Between a dollar-denominated loan and a rupee one, the difference is in who holds the risk of rupee depreciation(REUTERS)
Between a dollar-denominated loan and a rupee one, the difference is in who holds the risk of rupee depreciation(REUTERS)

Foreign borrowing carries risks, but can be managed |Opinion

To do so, the government and RBI must stick to the FRBM Act and inflation-targeting frameworks
Hindustan Times | By Ila Patnaik
PUBLISHED ON AUG 02, 2019 07:00 PM IST

In the past, India has undertaken expensive foreign currency-denominated borrowing from NRIs through Resurgent India Bonds, India Millennium Deposit bonds and dollar-denominated deposits. This time, the government is proposing to issue a small sovereign bond.

The risk is small, considering the size of the borrowing, the inflation-targeting monetary policy framework and the fiscal responsibility law. The government and the Reserve Bank of India (RBI) need to primarily manage risk through sticking to the Fiscal Responsibility and Budget Management Act and inflation-targeting frameworks.

In addition, the government should set up a Public Debt Management Agency (PDMA), which takes a comprehensive view of the government’s debt, its costs, currency denomination, tenor and time of issuance.

Why foreign currency borrowing is risky

The main difference between a dollar-denominated loan, as proposed in the Union budget speech, and a rupee-denominated loan, is in who holds the risk of rupee depreciation. When an Indian borrower takes a loan in dollars, she has to pay back in dollars. If, in the meantime, the value of the dollar versus the rupee changes, the loss or gain accrues to the borrower. In addition to the interest rate, the borrower needs to pay back more if the rupee weakens. The borrower is “exposed” to currency risk. For this reason, borrowing in domestic currency is expected to be safer than borrowing in foreign currency.

But risks can be managed. For example, foreign currency borrowing of private borrowers can be made safer by “hedging” one’s exposure. It is possible there is a natural hedge. If one is an exporter who earns in dollars, then even when the exporter borrows in dollars, she is not putting her balance sheet at risk. On the other hand, if the borrower is a domestic builder, her earnings are in rupees, and if the rupee depreciates sharply, she may not be able to pay back the loan.

Another way of hedging currency exposure is to buy derivatives. There may be someone who may be willing to enter into a contract with you, at a price, to supply you dollars at today’s exchange rate. The cost for the loan is now the interest rate and the cost of hedging.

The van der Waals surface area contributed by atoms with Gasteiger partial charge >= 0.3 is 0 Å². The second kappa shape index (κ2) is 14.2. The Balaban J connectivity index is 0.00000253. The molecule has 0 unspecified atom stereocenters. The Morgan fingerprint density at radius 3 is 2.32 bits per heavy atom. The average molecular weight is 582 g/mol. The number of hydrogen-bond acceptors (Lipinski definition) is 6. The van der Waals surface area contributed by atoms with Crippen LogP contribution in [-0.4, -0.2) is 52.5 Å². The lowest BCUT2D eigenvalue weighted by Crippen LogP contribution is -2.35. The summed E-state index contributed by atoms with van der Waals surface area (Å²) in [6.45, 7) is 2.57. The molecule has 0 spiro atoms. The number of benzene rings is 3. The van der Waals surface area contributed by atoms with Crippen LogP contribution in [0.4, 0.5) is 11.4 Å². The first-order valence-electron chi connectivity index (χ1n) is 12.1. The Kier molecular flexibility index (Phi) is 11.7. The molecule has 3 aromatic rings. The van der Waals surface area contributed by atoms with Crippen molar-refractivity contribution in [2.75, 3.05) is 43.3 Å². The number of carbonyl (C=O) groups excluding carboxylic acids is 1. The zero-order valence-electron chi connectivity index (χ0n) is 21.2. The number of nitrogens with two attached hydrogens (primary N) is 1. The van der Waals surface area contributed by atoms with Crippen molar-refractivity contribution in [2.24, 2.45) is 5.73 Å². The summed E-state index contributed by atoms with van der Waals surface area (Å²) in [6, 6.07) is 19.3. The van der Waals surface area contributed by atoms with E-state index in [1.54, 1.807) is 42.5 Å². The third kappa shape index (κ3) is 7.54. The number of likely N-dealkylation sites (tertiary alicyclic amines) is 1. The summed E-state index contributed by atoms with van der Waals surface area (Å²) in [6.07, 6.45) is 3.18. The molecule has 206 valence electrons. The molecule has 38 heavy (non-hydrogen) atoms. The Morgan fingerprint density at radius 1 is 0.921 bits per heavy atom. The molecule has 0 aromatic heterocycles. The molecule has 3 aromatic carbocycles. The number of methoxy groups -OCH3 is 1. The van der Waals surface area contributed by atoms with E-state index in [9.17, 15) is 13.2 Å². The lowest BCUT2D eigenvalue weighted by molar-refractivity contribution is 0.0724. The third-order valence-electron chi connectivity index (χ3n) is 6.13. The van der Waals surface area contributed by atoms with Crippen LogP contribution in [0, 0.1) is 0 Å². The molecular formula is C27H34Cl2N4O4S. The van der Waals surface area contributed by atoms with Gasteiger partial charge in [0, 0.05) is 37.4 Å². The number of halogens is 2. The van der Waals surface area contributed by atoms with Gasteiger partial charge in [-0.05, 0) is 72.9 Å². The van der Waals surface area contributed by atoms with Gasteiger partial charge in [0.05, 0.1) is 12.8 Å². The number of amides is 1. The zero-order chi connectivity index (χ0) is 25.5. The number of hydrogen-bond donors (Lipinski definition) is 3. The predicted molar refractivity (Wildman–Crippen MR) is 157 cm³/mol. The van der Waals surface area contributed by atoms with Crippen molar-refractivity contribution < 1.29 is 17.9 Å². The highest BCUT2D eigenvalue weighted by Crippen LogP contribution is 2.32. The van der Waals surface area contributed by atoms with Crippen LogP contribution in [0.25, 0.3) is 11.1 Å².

If the government of India were to borrow from international markets, it will have currency risk. So, for example, if it borrows at 2% per annum in dollar terms in international markets, and if the rupee weakens by 2% per annum, then in rupee terms, it will pay back 4% per annum.

Uncertainty over exchange rates

A number of factors play a role in the movement of exchange rates. A purchasing power parity model may forecast that the rupee will depreciate by the difference in the inflation rates for India and the United States. The Balassa-Samuelson model may predict that because of faster productivity increases in India, it may appreciate. Some may argue that higher imports and slower exports will make the rupee weaken. Others may feel that the inflow of foreign investment into India will keep the rupee strong.

One possibility is that to get away from the uncertainty, India should do “masala bonds” -- borrow in rupees. Interest rates for rupee borrowing are higher, at around 7%. Alternatively, we could let foreigners buy more Indian government bonds in Indian markets. This way, we would know exactly how much we will be paying in rupee terms.

Three necessary reforms

In recent years, India has adopted an inflation-targeting monetary policy and the FRBM Act. The fear of large depreciations is based on the fear that the government and the RBI will not respect these mandates. As a consequence, governments will be profligate and borrow a lot, inflation will be high, and the rupee will depreciate.

In addition to the other problems that will be created by such policies, foreign borrowing will add more problems of India defaulting on its foreign debt. Even though the government is currently saying it will borrow only a very small part of the debt in dollars, the fear is that it will be irresponsible if it “tastes” cheap foreign capital, and over time, it will borrow much more in dollars.

These fears are based on confusion in fiscal data, off-budget borrowing, and missed revenue targets of the government on one hand, and the belief that the effectiveness of monetary policy in India is limited.

Three key reforms are necessary. First, the government needs to bring much greater transparency to the budget. Two, the RBI needs to improve the transmission of monetary policy. And three, the government needs to set up a professional Public Debt Management Agency that manages various aspects of its debt, including how much should be borrowed in foreign currency.

If the government borrows in foreign currency, it has to manage risks by allowing the RBI to stick to its mandate of inflation targeting, and by itself sticking to FRBM targets, in both letter and spirit. Greater trust in the country’s data will reduce risk of panic by foreigners or sudden outflows.

The pressure of being watched by the world is a good commitment device. A prudent and responsible government can actually gain by having international bond markets as its watchdog.

Ila Patnaik is an economist and a professor at the National Institute of Public Finance and Policy

The views expressed are personal

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